Showing posts from June, 2013

My second TEDxPeachtree blogpost

A Month of Unconditional Dedication to Safety Link to the original article: June is National Safety Month. Each June, the National Safety Council (NSC) organizes this annual observance to educate the public and raise awareness in the leading causes of injuries and deaths. In honor of the NSC celebrating its 100th anniversary of safety awareness this year, I would like to showcase breakthroughs in safety improvement history via TED, in the order of topics the NSC is featuring each week of this month. Week one is on Slips, Trips and Falls, with particular emphasis on falls from heights. Falling is one of the major causes of injuries and fatalities in our work places. Although he might not help you much in preventing injuries in the office, Steve Truglia has stories to share. As a stuntman, the number of times Truglia has fallen out of buildings is most likely more than I have cut my own fingers in the kitchen. See h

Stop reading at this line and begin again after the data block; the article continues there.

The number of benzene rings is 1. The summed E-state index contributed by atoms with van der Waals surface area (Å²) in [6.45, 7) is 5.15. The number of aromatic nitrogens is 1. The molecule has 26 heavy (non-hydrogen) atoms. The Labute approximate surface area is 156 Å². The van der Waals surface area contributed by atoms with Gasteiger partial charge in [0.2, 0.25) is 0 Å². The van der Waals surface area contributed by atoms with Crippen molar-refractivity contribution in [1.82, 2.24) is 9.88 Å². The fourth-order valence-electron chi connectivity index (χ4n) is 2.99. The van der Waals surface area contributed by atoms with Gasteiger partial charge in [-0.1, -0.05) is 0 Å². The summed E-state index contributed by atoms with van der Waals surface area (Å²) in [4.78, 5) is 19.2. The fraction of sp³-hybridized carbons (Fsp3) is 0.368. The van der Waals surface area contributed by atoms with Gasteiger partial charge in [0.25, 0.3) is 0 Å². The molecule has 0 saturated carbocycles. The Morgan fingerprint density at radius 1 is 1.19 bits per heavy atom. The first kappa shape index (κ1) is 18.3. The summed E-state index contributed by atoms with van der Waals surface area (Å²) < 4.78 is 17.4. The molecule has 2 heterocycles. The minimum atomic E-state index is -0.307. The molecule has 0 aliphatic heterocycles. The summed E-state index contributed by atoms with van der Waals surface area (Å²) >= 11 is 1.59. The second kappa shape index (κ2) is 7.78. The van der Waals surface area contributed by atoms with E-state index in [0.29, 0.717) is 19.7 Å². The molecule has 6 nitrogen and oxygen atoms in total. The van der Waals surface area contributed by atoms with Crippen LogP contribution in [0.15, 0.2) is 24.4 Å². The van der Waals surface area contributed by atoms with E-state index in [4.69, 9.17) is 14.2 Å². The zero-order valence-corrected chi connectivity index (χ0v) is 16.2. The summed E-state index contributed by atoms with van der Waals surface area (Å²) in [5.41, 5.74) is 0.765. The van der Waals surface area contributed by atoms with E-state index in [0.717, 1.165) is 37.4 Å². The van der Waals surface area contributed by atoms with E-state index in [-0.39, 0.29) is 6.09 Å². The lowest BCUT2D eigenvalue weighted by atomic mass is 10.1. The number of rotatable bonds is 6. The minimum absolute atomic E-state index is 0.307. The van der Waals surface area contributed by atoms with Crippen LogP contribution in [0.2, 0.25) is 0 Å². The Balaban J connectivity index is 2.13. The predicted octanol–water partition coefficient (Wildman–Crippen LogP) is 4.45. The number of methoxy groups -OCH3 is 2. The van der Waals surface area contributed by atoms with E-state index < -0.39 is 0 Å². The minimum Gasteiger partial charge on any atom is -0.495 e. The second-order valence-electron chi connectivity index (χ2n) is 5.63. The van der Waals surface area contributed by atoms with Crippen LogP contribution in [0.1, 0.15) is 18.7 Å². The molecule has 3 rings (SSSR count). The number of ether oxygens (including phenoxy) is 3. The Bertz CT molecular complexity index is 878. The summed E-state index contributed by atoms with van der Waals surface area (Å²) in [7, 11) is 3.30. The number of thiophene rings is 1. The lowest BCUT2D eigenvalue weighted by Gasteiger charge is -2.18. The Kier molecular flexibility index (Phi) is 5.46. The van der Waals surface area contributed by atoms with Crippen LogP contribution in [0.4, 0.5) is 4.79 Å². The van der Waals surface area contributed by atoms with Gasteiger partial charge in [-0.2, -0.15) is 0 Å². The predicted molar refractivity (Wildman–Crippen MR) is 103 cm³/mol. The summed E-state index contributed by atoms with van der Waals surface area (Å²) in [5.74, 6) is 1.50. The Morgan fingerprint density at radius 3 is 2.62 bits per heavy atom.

Corporate Finance Three Principles

Back in 2009 when I was preparing for the Chartered Financial Analyst (CFA) exam Level II, one of my studymates introduced me to the website of Aswath Damodaran . Damodaran is a Finance professor at Stern School of Business at New York University, who teaches Corporate Finance, Valuation, and Portfolio Management. This website was very resourceful when I was learning financial modeling. Recently I revisited the website and learned that the website not only offered financial modeling tutorial, but also concepts for Corporate Finance. I like Professor Damodaran's perspective of Corporate Finance principles in this audio , and I summarized the content as below: In order to maximize the value of the business, all of Corporate Finance is built on three principles: 1. The Investment Principle : determines where businesses invest their resources - invest in assets and projects that yield a return greater than the minimum acceptable hurdle rate. The hurdle rate should be higher for risky p